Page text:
As a user, you may have concerns when you notice an unknown folder and a program icon in the Windows Start Menu, both named Vulkan RT. What is this program? Whence it came? Is Vulkan RT a virus? Should I remove it? If these questions flash in your mind, you’ve come to the right place. In this post, we reveal what Vulkan RT is and whether it is dangerous.
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What is Vulkan RT?
SPOILER: Vulkan RT is nothing like malware!
If you know what OpenGL and Direct3D are, you will quickly grasp VulkanRT. The program’s full name – Vulkan Runtime Libraries, and it is a graphics application programming interface (API), a software intermediary between the running graphics-using programs and hardware drivers. You might ask what’s the difference between an API and a video card driver. The simple answer is that an API is a standard for commanding a graphics processing unit what to do. The driver program tells the GPU how to perform the task.
Vulkan Runtime Libraries is a project of the Khronos Group – an in-y2k-founded consortium of the major graphics hardware and software manufacturers – aiming to create a new low-overhead cross-platform graphics API standard. The work began in 2014, and the API is regularly updated.
Vulkan RT is designed to better 3D-rendering in graphics-using programs, basically games. It allows more direct control over the graphics processing unit, minimizes the CPU usage, and more effectively distributes the workload between the CPU cores. At the same time, Vulkan RT does not fully substitute OpenGL. The older API still executes some functions.
If you want to know what Vulkan RT more specifically does and learn its differences from OpenGL and Direct 3D APIs, you can always read about it on its Wikipedia page.
How did Vulkan RT end up on my PC?
Vulkan RT most likely resides in your Program Files x86 folder on a system disk. You might also notice a Vulkan icon in the Start Menu as well as find it in Apps and Features. The API could have been installed on your computer together with a game or with a graphics card driver.
Since a user may be unaware of the mere existence of Vulkan RT, let alone have no intention to install it, seeing an unknown application in the operating system might understandably ring some alarm bells. Either Vulkan RT explanation notes are unclear, or users are that excited about the game they are installing that they miss those notes, but Vulkan libraries always trigger questions. Microsoft forums have these worry queries dating back to 2016.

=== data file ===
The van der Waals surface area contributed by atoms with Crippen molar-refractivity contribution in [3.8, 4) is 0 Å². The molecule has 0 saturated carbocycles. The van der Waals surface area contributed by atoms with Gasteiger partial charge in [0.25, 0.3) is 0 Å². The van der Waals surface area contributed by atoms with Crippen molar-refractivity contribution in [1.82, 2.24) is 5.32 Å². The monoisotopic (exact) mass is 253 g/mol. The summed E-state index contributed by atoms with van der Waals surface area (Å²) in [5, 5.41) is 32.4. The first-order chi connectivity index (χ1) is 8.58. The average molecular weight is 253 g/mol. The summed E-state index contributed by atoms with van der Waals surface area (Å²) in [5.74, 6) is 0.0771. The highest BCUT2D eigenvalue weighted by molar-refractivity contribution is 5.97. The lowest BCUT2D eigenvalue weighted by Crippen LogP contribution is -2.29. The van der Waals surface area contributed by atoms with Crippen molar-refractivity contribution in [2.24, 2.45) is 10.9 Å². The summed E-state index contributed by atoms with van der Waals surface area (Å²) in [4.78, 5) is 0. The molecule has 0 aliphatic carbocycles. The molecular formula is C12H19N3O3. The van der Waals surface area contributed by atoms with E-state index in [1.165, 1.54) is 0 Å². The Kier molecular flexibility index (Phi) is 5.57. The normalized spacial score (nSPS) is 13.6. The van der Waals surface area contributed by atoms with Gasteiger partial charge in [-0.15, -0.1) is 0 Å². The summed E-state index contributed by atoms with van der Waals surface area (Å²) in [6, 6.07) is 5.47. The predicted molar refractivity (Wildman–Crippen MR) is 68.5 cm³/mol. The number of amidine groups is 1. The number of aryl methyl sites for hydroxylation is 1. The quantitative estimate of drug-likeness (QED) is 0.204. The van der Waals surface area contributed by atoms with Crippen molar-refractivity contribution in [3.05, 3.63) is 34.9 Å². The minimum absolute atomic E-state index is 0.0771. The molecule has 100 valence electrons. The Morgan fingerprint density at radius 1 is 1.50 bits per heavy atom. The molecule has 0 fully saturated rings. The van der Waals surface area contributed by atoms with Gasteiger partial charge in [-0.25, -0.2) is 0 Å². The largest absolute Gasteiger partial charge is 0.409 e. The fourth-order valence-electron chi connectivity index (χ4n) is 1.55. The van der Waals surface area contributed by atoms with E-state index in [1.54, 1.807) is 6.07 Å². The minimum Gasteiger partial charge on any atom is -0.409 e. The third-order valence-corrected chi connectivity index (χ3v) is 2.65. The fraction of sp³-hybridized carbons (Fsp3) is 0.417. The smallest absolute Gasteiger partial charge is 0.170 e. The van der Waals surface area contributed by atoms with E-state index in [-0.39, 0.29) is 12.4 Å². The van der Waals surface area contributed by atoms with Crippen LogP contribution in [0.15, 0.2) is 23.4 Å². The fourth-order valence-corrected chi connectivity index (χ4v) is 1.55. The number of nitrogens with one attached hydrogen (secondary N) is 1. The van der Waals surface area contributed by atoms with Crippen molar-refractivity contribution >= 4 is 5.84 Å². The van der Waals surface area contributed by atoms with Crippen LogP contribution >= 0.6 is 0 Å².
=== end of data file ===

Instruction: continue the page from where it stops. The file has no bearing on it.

Games and other applications that employ 3D graphics require Vulkan RT. Therefore, we don’t recommend that you delete this software.
Is Vulkan RT a virus?
Absolutely not. At least security specialists have detected no malware under this name to the present day. There is a type of harmful software, the so-called Trojan horses, which uses another program’s appearance as a disguise. Theoretically, a Trojan could penetrate your PC as Vulkan libraries, but there were no reports of such infiltrations so far.
Remember to keep your anti-malware software on and scan your computer for viruses from time to time. By the way, if the subject of antivirus software is of interest to you, you might find our recent article on av-scanners and types of security software quite engaging to read.
What if I still want to remove it?
You’re doing it at your own risk! Since you have Vulkan on your PC, you probably also have and use programs and hardware that requires it. However, if you are determined to do it, remove Vulkan RT just as you’d uninstall any other application.
- Go to Start Menu search bar and look for Apps and Features.
- Open the found item. You will see a list of programs on the right pane.
- Use a search bar or scroll down to find Vulkan RT.
- Click on the Vulkan RT entry and press Uninstall.
- Proceed with confirming your decision.
If you notice that your PC has become slow recently, Vulkan RT is hardly the reason for that. Chaotically removing programs is not the way out of the trouble. If you suspect a problem with your computer running speed, consider reading our post on fixing PC deceleration. Guesswork in removing applications is definitely not the thing to do.